In the first articles in this series of three about NHS Tayside’s ‘Teach and Treat’ model, Yousaf Ahmad described the background, here he outlines the development of the model.
THE clear messages from Prescription for Excellence mean that pharmacists in the NHS should be recognised as clinicians responsible for providing pharmaceutical care. They should be accredited as clinical pharmacist independent prescribers, and more importantly secondary care and primary care colleagues should be working together in a more integrated approach with patients, and have closer relationships with individual patients to ensure greater continuity and consistency of care.
I believe that in order to create pharmacists that can deliver on these goals and outcomes, it is paramount to give colleagues the right skills, training and confidence, coupled with appropriate peer support and mentoring in order to create the next generation of pharmacists that are just as invaluable as some of our other healthcare colleagues, such as GPs.
One of the key things taken forward in a pilot within NHS Tayside is creating this skilled workforce, with specific questions being raised around competency, knowledge, training and skills required by this future proof pharmacy workforce.
Questions in my mind at the time focused on 2 main themes:
- What mechanism model do we use to re-ignite pharmacists, in particular pharmacist prescribers at delivering something more for patients?
- What do we need to do to train and empower this cohort of pharmacist?
Potential model – ‘Teach and Treat’
Teach and treat is a system which allows less experienced pharmacist prescribers to practice and develop their clinical, assessment and consultation skills in a safe environment under the supervision of experienced pharmacist practitioners.
NHS Education for Scotland (NES) proposed this as an excellent model to help support qualified pharmacist prescribers to become established prescribers and to train future pharmacist prescribers. To date, approximately 950 pharmacists across Scotland have been trained as either independent prescribers (IP) or supplementary prescribers (SP).
However, only about half of those trained are using their skills in practice to improve patient care. In my opinion, some of the key objectives and opportunities of a model like this are to:
- Mobilize inactive pharmacist prescribers to deliver services for a caseload of patients as part of an integrated model of person-centered care.
- Improve the clinical contribution that pharmacist prescribers can make to reduce risks associated with medicines for patients with chronic pain patients many of whom have polypharmacy, in line with National Guidance.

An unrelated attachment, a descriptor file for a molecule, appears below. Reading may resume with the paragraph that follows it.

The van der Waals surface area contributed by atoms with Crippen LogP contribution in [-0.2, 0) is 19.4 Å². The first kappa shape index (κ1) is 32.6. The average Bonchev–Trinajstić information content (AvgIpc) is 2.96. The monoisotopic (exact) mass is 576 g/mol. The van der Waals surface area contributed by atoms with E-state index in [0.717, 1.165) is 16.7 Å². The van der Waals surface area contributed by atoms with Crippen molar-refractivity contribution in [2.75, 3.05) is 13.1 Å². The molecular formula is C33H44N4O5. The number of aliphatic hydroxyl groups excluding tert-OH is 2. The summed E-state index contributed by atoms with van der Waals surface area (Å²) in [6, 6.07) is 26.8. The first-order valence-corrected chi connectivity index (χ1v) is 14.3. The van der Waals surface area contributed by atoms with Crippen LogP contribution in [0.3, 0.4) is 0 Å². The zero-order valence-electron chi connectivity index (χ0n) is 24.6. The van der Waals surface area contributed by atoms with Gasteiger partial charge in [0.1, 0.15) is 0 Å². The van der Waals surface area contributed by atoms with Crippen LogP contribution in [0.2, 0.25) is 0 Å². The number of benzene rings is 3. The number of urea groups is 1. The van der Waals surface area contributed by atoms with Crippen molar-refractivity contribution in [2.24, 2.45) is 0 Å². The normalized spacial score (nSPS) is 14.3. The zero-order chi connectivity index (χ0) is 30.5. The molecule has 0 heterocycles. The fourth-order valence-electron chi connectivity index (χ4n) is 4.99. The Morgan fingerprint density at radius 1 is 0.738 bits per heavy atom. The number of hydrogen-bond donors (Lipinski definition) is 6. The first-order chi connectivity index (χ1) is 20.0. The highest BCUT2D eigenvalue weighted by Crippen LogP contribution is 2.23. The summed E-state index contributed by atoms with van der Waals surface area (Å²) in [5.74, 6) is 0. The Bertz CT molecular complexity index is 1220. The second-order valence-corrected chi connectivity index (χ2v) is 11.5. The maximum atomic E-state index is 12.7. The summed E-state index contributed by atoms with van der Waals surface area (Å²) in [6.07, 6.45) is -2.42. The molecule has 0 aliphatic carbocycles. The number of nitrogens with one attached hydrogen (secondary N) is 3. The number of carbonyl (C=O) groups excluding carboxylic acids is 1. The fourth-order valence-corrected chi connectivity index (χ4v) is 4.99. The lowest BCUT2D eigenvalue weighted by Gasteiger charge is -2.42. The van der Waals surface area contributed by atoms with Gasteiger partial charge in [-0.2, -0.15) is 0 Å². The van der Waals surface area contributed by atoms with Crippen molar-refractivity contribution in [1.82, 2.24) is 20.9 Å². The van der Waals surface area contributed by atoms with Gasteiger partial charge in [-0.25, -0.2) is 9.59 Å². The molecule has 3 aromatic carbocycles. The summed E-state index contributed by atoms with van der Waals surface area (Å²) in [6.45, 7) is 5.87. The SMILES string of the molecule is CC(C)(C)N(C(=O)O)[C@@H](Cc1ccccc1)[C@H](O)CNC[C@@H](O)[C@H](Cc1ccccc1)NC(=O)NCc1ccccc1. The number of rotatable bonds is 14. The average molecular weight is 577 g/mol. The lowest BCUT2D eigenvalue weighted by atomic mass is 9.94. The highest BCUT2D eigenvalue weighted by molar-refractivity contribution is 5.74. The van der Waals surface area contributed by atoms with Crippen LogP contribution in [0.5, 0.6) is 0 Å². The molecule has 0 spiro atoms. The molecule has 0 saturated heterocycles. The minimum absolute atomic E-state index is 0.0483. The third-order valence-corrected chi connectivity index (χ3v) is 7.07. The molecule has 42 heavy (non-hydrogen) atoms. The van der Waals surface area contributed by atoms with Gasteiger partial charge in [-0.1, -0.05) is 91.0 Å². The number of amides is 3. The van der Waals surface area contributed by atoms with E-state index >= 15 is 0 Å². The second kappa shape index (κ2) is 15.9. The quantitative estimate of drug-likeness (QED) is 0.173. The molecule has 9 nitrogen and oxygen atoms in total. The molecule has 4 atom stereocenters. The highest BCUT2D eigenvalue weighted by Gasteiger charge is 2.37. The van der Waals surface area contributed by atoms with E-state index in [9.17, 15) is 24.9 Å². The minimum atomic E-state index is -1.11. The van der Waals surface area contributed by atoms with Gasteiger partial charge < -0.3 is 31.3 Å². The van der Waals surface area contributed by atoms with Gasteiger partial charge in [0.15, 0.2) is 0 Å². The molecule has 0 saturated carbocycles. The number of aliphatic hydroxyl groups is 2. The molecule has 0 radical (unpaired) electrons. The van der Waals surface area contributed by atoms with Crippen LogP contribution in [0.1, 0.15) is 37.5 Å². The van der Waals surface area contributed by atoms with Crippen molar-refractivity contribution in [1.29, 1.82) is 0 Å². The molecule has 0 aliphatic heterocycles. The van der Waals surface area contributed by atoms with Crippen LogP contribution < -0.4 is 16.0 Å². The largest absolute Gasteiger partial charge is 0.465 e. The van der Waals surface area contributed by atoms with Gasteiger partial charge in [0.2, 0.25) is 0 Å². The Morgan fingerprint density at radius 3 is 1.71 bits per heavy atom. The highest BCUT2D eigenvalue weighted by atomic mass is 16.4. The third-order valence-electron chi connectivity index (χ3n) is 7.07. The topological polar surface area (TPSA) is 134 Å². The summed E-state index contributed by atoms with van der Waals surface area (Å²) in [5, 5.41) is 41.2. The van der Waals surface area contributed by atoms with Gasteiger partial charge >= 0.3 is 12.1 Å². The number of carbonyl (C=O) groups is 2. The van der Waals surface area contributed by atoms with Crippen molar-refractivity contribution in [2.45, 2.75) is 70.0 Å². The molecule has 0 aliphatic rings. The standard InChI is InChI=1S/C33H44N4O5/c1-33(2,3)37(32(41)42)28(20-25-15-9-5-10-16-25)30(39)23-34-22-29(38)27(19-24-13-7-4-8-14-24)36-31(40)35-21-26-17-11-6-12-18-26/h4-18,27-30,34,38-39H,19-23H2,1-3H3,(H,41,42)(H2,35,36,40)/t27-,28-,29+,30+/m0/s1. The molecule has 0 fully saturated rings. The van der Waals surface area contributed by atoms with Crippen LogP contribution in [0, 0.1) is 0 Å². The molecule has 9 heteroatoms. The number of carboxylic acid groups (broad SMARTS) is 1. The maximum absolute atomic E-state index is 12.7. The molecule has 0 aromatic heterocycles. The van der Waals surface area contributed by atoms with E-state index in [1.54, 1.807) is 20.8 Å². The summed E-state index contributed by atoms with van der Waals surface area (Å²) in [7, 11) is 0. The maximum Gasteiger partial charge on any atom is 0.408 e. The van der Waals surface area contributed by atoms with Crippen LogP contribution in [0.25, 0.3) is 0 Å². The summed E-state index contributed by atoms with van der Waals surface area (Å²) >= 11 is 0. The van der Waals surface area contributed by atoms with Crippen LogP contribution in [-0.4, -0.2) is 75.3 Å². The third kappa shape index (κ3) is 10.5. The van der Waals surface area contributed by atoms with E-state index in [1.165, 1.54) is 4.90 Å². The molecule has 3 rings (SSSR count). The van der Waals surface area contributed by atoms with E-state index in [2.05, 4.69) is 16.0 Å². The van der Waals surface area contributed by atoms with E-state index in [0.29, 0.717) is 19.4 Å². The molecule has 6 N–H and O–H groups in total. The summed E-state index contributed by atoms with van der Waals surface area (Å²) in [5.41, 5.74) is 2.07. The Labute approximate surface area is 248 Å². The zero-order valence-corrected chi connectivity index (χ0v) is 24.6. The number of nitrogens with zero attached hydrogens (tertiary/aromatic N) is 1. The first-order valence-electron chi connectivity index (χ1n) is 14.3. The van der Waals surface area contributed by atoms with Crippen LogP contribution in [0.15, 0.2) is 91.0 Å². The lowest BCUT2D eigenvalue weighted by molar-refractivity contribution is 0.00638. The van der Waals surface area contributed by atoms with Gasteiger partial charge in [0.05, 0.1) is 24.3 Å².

- Develop and implement an education and training programme ,and associated competency framework for these prescribers.
- Develop specialist knowledge and skills in relation to the management of medicine related risks with appropriate consultation and clinical assessment skills associated with these patients.
Within NHS Tayside this was an accepted methodology to help upskill inexperienced and interested pharmacist professionals working in primary care. The area of specialised pain management was chosen as a potential test site to pilot such an innovative model.
Chronic pain is common in the community, affecting up to half of the population with wide ranging impact on general physical, psychological, social health and ability to work. Recovery from chronic pain is rare. Its management is generally unsatisfactory and it has been identified as a national priority for clinical research.
Primary care is where the majority of individuals with chronic pain present, and is a key point of delivery of interventions to tackle the condition. Pharmacists working in general practices and community pharmacies are well placed to improve the pharmacological interventions in pain, not only because of the expertise in therapeutics but also understanding the polypharmacy regimens frequently used in chronic pain.
What we do know is that a great majority of people with pain use analgesics regularly both prescribed and over-the-counter. Thus, ensuring the safe and appropriate use of medication is an important part of the management of chronic pain.
Clinical experience suggests that analgesics are often prescribed sub-optimally, repeat prescriptions are often monitored imperfectly, and concurrent use of over-the-counter analgesia often occurs without reference to prescribed medications.
Research conducted in Tayside shows the proportion of people currently dispensed analgesics increased in 2010 compared to 10 years ago in 1995. This increase was not equal across drug classes with paracetamol, strong opiates and gabapentinoids prescribed more than others.
I believe pharmacists working in primary care are a resource that can be used to help chronic pain patients, but how best do we do this?
Yousaf Ahmad is Lead Pharmacist at NHS Tayside
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Evidence based research on pharmacist interventions in pain management
 Bruhn H, Bond CM, Elliott AM et al. Pharmacist-led management of chronic pain in primary care: results from a randomised controlled exploratory trial. BMJ Open 2013;3 (An exploratory randomised controlled trial- PIPPC Study)
 McDermott ME, Smith BH, Elliott AM et al. The use of medication for chronic pain in primary care, and the potential for intervention by a practice-based pharmacist. Family Practice 2006; 23: 46–52
 UCL- LESS Pain Toolkit; The results of a community pharmacy pilot pain service evaluation (The LESS PAIN toolkit was designed to facilitate well informed semi-structured discussions between community pharmacists and service users with pain related problems
(N.B As a profession we need to start creating more of this evidence based relating to Pharmacist interventions in clinical conditions, so that we can prove the benefits for a pharmacist at managing patient’s clinical care)